And then the albums closer... Without Friends. I can not say enough about this song. It begins slowly with just Matechuk and some light instruments, but at the cue "without friends I'd die" it absolutely explodes with everyone joining in, and for the rest of the song it's a chorus of group vocals, emphasizing the point. The song is incredibly powerful and uplifting, and full of more emotion in two and a half minutes than some bands manage to put into a whole album. It is quickly becoming one of my favourite songs, not just of the year, but of all time ever.

And in the end, those are perfect ways to describe the album, and the band, overall. The music is beautiful and uplifting with lyrics that are full of hope. The cliché about indie music is that it is full of a bunch of sad sack whiners, but nothing could be further from the truth here. There is joy here, an optimist. A sense that, despite hardships, if you battle on, if you "don't give up on the fight", and, of course, with your friends, everything will be all right.

Download Battles On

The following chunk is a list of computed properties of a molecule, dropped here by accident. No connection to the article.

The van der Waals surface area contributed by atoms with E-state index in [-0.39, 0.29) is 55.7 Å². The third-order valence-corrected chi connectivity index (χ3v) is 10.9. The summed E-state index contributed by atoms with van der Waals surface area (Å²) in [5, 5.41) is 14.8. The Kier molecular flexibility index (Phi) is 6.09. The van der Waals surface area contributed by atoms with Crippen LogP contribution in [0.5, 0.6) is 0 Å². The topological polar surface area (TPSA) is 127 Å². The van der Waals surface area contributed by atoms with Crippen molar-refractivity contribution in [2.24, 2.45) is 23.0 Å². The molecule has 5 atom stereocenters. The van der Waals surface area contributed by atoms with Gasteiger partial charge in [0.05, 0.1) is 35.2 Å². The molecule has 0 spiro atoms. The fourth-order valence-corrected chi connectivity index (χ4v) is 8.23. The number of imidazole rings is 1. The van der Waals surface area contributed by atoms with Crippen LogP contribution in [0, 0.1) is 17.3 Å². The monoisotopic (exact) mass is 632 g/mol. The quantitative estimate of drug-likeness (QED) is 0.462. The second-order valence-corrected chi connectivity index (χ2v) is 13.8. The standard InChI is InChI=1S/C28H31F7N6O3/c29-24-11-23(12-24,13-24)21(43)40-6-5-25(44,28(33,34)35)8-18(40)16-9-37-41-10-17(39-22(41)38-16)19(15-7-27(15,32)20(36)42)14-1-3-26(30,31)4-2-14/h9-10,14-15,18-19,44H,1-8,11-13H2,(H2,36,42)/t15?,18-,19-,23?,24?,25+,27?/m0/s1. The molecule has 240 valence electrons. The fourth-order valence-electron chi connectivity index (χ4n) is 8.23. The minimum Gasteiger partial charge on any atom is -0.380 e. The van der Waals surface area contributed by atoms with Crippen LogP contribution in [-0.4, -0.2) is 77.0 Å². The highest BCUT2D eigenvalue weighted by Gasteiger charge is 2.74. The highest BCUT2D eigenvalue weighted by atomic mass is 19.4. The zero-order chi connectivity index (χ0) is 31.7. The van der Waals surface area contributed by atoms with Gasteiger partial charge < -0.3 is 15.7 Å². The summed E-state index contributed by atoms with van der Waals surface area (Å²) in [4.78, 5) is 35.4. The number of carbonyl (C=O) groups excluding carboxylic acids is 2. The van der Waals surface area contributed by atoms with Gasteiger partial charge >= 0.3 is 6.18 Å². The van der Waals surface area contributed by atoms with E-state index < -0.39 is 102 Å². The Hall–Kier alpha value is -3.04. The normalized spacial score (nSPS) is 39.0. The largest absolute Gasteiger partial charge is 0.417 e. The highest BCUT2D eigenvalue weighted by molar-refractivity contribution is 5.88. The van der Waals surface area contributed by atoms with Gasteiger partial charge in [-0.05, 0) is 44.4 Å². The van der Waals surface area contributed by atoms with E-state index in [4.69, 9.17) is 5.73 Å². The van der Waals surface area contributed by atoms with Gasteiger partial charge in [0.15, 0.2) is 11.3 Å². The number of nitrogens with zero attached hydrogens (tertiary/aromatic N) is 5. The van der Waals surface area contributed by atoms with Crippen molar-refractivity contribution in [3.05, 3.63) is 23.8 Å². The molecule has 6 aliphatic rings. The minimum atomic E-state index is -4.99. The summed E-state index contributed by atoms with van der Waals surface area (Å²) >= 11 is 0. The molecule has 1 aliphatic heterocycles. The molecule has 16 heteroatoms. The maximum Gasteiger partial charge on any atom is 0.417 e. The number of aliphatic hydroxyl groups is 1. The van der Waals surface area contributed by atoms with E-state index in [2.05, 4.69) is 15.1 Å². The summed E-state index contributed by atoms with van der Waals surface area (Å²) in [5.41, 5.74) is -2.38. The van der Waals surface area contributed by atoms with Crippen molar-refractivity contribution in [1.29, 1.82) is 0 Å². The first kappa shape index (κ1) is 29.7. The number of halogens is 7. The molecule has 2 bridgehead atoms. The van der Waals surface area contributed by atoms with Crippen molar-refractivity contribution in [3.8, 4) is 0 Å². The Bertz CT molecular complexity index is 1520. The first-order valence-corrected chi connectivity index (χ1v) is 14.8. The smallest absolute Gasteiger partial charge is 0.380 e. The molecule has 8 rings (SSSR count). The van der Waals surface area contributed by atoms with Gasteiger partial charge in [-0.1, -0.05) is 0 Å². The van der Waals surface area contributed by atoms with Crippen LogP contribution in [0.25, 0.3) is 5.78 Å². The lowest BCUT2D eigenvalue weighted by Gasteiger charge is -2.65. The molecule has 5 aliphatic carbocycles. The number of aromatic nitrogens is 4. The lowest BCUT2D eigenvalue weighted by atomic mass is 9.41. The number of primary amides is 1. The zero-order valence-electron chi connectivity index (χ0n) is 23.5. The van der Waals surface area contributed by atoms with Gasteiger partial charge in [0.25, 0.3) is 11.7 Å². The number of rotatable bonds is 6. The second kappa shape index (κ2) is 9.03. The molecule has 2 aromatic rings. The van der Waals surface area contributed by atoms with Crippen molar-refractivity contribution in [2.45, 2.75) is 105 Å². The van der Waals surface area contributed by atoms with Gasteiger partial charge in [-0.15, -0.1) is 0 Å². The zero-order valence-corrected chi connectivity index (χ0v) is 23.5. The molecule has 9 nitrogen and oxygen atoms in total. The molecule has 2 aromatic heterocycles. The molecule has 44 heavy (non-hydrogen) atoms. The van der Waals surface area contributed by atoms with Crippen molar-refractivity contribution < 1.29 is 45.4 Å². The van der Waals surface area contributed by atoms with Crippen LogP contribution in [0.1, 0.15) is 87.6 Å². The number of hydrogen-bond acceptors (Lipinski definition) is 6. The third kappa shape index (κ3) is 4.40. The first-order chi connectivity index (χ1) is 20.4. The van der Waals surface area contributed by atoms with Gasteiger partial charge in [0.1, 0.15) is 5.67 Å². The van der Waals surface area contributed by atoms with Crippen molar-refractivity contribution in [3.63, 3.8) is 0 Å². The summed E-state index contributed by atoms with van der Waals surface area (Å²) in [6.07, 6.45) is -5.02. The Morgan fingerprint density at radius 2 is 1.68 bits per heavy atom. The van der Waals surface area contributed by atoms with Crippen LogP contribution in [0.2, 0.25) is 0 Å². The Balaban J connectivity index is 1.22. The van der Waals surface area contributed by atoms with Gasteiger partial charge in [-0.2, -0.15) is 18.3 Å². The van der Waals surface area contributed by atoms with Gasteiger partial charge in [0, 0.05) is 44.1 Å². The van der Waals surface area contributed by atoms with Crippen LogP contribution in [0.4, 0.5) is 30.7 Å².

Download Louis Riel

Download Without Friends

Clicky to exchange monies for music

Friday, August 7, 2009

songs of the indeterminate time period.

Hey look! It's another instalment of my song(s) of the week month "whenever I feel like it" segment!
Here are a few songs; ones that are new, newish, or new-to-me for your listening pleasure. I'll also try to include at least some diversity in the selected songs.

Folk legend M. Ward. Uber-musician/producer Mike Mogis. My Morning Jacket's Jim James. And... Conner Oberst from Bright Eyes (three out of four ain't bad). When their powers combined, they form the Monsters of Folk. It's hard to judge by the first single, but my immediate reaction is that it's not quite the sum of it's parts (perhaps the Oberst Factor), but it has the potential to be awesome. We shall see come September 22nd.

Download Say Please by Monsters of Folk
artists website where you may listen to more and exchange monies for music